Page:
Do you think you might have a DVT? Call our DVT & LEG HEALTH HOTLINE 833-687-6887
By Samuel P. Martin, MD, FACS
Skin discoloration and texture changes are common signs of more advanced vein disease. These skin changes are also often confused with other dermatological conditions and may go misdiagnosed for years due to a lack of awareness among doctors. In everyday life, anyone with skin changes such as brownish discoloration from the lower calf to the ankle, especially if they are overweight, has more advanced vein disease and will probably have ankle swelling later in the day which may be subtle.
Skin changes associated with vein disease may include:
In addition to these skin changes, advanced vein disease can cause prominent spider patterns over your ankles and feet. When your skin is dry and brittle, these veins are vulnerable to spontaneous rupture. Ruptures can result from shaving, but most often occur after showering while drying with a towel. The veins dilate with warm water while showering or bathing. When drying with a towel, the thin, brittle skin over a vein can flake off, and projectile bleeding can occur. This can usually be controlled with gentle pressure with tissue paper balled up and taped or wrapped, and most importantly, the leg is elevated, preferably in bed. Resist removal of the tape for 24 hours and call Vascular Vein Centers.
Vein disease causes discoloration because the pressure of gravity exceeds the resistance of the vein wall in the lower leg, and inflammatory fluid passes from the vein into the tissue of the lower leg. Over time it inflames and fibroses the tissue and skin making them thick, dry, and brittle.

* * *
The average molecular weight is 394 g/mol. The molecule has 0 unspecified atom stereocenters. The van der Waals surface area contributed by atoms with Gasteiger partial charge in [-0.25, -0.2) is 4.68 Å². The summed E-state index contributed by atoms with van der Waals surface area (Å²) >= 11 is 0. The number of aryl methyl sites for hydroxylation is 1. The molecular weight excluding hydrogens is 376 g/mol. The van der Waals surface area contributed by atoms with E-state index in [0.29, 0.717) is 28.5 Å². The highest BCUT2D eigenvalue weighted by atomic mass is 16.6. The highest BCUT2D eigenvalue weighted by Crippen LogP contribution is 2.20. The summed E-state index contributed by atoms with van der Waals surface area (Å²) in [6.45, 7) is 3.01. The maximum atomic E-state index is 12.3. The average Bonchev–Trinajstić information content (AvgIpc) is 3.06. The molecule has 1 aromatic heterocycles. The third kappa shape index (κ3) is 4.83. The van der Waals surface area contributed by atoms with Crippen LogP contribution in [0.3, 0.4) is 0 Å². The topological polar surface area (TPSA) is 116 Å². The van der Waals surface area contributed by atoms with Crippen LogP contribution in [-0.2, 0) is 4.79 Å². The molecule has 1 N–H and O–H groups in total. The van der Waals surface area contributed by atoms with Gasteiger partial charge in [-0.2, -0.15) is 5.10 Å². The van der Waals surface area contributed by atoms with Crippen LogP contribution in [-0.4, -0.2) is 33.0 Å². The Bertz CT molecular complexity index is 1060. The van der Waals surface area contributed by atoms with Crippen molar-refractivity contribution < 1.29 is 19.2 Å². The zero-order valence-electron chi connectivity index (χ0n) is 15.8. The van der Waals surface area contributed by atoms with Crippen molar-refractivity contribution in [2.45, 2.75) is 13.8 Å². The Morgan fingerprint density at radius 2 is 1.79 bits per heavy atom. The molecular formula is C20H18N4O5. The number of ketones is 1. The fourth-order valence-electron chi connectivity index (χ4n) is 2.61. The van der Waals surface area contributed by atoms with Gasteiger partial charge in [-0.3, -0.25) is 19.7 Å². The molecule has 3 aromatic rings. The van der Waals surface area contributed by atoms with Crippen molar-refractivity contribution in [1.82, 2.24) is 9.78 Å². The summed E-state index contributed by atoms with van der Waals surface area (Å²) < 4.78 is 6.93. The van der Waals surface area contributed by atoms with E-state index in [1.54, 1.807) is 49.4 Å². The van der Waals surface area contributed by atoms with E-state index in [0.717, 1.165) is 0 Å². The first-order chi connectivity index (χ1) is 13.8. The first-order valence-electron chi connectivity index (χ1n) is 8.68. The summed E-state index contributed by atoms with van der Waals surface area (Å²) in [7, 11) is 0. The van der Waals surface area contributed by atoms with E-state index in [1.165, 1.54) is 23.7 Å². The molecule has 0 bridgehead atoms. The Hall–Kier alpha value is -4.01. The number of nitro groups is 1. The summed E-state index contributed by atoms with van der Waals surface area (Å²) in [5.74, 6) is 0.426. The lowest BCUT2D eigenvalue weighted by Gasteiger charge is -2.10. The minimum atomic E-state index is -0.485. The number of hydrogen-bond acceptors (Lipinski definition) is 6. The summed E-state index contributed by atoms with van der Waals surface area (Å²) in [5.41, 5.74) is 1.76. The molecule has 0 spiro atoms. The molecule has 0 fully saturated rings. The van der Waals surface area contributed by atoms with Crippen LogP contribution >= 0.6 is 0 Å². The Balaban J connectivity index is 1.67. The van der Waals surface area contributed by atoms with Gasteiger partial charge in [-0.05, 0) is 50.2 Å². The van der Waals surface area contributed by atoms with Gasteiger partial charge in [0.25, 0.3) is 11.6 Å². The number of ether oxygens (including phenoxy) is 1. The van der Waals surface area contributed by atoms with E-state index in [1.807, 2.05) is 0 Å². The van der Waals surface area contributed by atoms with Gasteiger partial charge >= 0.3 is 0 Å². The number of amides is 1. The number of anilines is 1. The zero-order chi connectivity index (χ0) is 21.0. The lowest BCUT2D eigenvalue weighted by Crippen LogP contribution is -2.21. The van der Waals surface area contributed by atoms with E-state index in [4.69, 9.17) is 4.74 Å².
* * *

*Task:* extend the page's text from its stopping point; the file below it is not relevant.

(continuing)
The fluid passing into the tissue also contains red blood cells, which contain iron. When red cells decompose, they leave the iron pigment, causing a progressive brownish discoloration, one of the many skin changes that can occur. The chronic inflammation over time, causes scar tissue to form in the skin, causing skin changes such as thickening, firmness, and dryness. The hardened tissue isn't as flexible as normal tissue and can crack, allowing the fluid that leaked into the tissue to seep out of the skin. This fluid can collect in the skin, causing scaling and inflammation, or it can erode the dry, brittle skin resulting in an ulcer.
With dry thickened skin, moisturization will help and is needed frequently, but this by itself won’t alleviate or stop the progression of the inflammation process.
The prevention of these skin changes requires compression of the lower leg and treatment of the faulty veins. In addition:
Skin changes such as dry, discolored and/or itchiness in your lower leg and ankle, often associated with swelling, is a sign of advanced vein disease. These changes may or may not be associated with bulging veins, which can cause aching later in the day when you’ve been on your feet for long periods.
If you’re noticing skin discoloration or skin changes which may indicate vein disease, you should: